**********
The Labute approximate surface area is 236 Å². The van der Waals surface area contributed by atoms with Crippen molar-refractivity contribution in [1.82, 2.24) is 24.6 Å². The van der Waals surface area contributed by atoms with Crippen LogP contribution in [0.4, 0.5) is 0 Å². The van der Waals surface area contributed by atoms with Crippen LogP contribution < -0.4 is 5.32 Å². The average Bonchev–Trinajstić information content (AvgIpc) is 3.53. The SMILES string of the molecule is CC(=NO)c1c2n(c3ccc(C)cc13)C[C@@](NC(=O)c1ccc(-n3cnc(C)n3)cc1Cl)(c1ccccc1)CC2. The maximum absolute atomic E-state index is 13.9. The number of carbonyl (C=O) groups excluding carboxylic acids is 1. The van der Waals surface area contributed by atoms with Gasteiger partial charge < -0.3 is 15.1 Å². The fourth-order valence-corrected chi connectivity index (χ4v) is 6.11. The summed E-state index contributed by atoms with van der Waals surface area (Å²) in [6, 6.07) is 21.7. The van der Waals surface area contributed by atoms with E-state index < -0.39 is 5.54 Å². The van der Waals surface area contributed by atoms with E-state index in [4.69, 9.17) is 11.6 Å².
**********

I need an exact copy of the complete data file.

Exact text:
The Labute approximate surface area is 236 Å². The van der Waals surface area contributed by atoms with Crippen molar-refractivity contribution in [1.82, 2.24) is 24.6 Å². The van der Waals surface area contributed by atoms with Crippen LogP contribution in [0.4, 0.5) is 0 Å². The van der Waals surface area contributed by atoms with Crippen LogP contribution < -0.4 is 5.32 Å². The average Bonchev–Trinajstić information content (AvgIpc) is 3.53. The SMILES string of the molecule is CC(=NO)c1c2n(c3ccc(C)cc13)C[C@@](NC(=O)c1ccc(-n3cnc(C)n3)cc1Cl)(c1ccccc1)CC2. The maximum absolute atomic E-state index is 13.9. The number of carbonyl (C=O) groups excluding carboxylic acids is 1. The van der Waals surface area contributed by atoms with Gasteiger partial charge < -0.3 is 15.1 Å². The fourth-order valence-corrected chi connectivity index (χ4v) is 6.11. The summed E-state index contributed by atoms with van der Waals surface area (Å²) in [6, 6.07) is 21.7. The van der Waals surface area contributed by atoms with E-state index < -0.39 is 5.54 Å². The van der Waals surface area contributed by atoms with E-state index in [4.69, 9.17) is 11.6 Å².